5. The late father of Sultan Hassanal Bolkiah, Sultan Omar Ali Saifuddin, was a big fan of Winston Churchill.
While we probably see the current Sultan of Brunei, Sultan Hassanal Bolkiah, to be more conservative, his father was more moderate. He was the most ardent admirer of Sir Winston Churchill to the point that he literally built Churchill Memorial Building in 1971.
Once a museum dedicated to the former British prime minister, during Sultan Hassanal Bolkiah’s Silver Jubilee in 1992, they renovated the building.
Nowadays, the building has been known as the Royal Regalia Museum. Here, you could get more knowledge about the Sultan himself, as well as see things from his golden chariot, his belongings, to even some souvenirs given by other famous people or the world’s leaders.
6. Despite all the propaganda by the western media trying to lead you with the news these days, the Sultan is loved by many in their home country.
Obviously, being one of the wealthiest people in the world, the Royal family in Brunei has their own rough spot when it comes to their private life. A lot of gossips and rumors spread regardless, whether it’s true or not.
However, the Sultan is loved by his people in Brunei because he provides them with a lot of comforts. Yes, despite his dictatorial power, he also gives his people public housing, as well as free education and free health care.
From a local’s point of view, Suzie mentioned that all students have been given monthly allowance. For example, when she was in high school, the monthly allowance was around $300 BND per person.
It was years ago, so if you happen to be Bruneian or in Brunei and you know the updated information about this, feel free to tell me so I could add it later on! 😉
As if it wasn’t enough, for every anniversary and celebration, the Sultan focused on the things that could benefit many people too.
You see the picture of the bridge above? It is a cable-stayed bridge which connects the city center and Sungai Kebun in Bandar Seri Begawan. The bridge was named after the Sultan’s wife, Raja Isteri Pengiran Anak Hajah Saleha, because it was dedicated for her on her birthday in 2017.
From a birthday gift, to a useful infrastructure for the people. How generous is that?!
7. You should avoid wearing yellow or gold-colored clothes in the event when the Sultan is present.
It was such a bummer that I left Brunei exactly on Maulid Nabi last year when Sultan was scheduled to be present around Bandar exactly on the day I was heading to Kota Kinabalu.
However, if you’re luckier than I am and you get a chance to see Sultan in person during the celebration, try to avoid yellow or gold-colored outfit since most likely Sultan is going to wear something yellow,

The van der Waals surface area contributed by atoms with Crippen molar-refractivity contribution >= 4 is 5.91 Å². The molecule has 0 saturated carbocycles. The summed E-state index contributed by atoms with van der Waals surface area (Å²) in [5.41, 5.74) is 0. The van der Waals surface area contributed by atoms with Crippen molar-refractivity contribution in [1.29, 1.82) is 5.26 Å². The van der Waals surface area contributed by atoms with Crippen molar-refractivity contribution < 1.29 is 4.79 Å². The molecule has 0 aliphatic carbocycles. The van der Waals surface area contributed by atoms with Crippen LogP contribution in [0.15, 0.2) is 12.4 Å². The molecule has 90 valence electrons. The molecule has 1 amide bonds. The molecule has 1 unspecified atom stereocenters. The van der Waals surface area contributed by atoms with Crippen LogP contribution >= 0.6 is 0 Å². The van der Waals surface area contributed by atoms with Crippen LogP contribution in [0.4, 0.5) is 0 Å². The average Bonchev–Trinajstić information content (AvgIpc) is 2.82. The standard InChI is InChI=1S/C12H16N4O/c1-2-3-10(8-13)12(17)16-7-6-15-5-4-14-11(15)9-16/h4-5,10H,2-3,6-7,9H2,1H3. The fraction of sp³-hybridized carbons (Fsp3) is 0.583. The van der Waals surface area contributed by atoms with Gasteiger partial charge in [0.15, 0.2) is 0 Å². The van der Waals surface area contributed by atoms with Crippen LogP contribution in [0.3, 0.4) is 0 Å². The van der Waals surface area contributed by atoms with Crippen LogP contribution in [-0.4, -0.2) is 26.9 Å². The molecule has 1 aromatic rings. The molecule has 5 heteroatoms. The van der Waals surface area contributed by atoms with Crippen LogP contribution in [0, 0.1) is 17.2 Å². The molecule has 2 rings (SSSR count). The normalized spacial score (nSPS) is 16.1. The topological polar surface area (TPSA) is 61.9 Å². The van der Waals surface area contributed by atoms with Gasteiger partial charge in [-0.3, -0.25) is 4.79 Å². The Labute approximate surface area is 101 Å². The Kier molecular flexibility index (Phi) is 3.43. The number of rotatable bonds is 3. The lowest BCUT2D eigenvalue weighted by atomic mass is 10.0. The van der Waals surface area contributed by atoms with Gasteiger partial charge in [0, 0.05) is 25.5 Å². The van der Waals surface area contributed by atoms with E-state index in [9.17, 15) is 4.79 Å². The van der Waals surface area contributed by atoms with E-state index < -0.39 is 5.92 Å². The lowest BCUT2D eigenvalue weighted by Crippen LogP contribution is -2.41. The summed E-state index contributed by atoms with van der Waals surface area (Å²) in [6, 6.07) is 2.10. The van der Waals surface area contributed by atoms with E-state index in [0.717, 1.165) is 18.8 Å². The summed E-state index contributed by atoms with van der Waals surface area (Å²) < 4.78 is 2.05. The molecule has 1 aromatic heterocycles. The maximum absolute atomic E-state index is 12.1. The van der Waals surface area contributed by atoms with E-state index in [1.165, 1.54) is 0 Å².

If you take a look at the Brunei flag, the yellow color represents the Sultan himself.
The main gate at Sultan Hassanal Bolkiah Mosque, where the Sultan usually makes the entrance for any prayer he attends there.
Got Any Fun Fact About Brunei that You Want to Share?
Well, feel free to share it in the comment section so more people could see things beyond what the media tells us to believe.
Drop me a comment below if you have one, and cheerio! 🙂
18 thoughts on “Some Random Things You Need to Know About Brunei”
Great tips, Its good to know the you can wear cloths that are a little more western and not to wear yellow or gold. Its also interesting that they call there currency the dollar.
Brunie is such an interesting country, I heard that there are not many tourists that visit Brunei which only makes me want to visit more. This is such a great info, thanks! 🙂
They tend to have less tourist, yes… But maybe it has something to do with the fact that most of the tourist attractions, apart from one around Ulu Temburong, are located in the city center that is not so big either. But yes, you should make a visit there to see it for yourself. 2-3 days in Brunei would be enough to explore the country! 🙂
As a British person I didnt know we had army people serving in Brunei so I learnt something new there. I still want to visit the country but against the new LGBT laws coming in. It wouldnt put me other from visiting as every country has their own laws, some more relaxed to the others but I always take time out before I reach a new country on laws/scams etc which I should be aware of to make my trip easier.
i think there’s an update to the new LGBT laws coming in, the sultan decided to do moratorium and would consider annulling the application of the laws. that only sounds like good news, since it only makes the country as one of the most moderate muslim countries like it was previously. 🙂
Every location has a mystery collection of rich history, culture and things to do. Aimaizing photos just makes me want to book a trip and explore some more.
Those are some interesting tidbits! And I even learned more about Sharia Law. It sounds like you had a good time there 🙂
I just love the randomness!!:)) Really cool unexpected tips!
I love your combination of cultural facts, travel tips and current media coverage of Brunei – despite the stigma I would still love to visit the city and explore for myself!
I haven’t been to Brunei, and I admit that for me, the regime’s attitude not only to LGBT individuals, but to women too, puts me off regardless of other attractions. That said, great to learn a little more about other aspects of the country.
being a Bruneian myself, its great to see that there are people who can look past the cruel law. I will agree the law is quite a bummer for its tourism but there are many other aspects which make Brunei a great place (as said in this article) I’m only 14 and reading this article made me quite happy as I’ve moved to Australia for my studies.
Hi, thank you so much for your kind comment. It makes my day!
Yeah, I’m just tired of people give their opinion without even giving a chance to at least visit the place to experience it. I mean, you can’t expect perfection out of everything, right? So, I just try to highlight what’s the good things to take out of the country based on my experience. I’m glad that someone appreciates it, so thank you! 🙂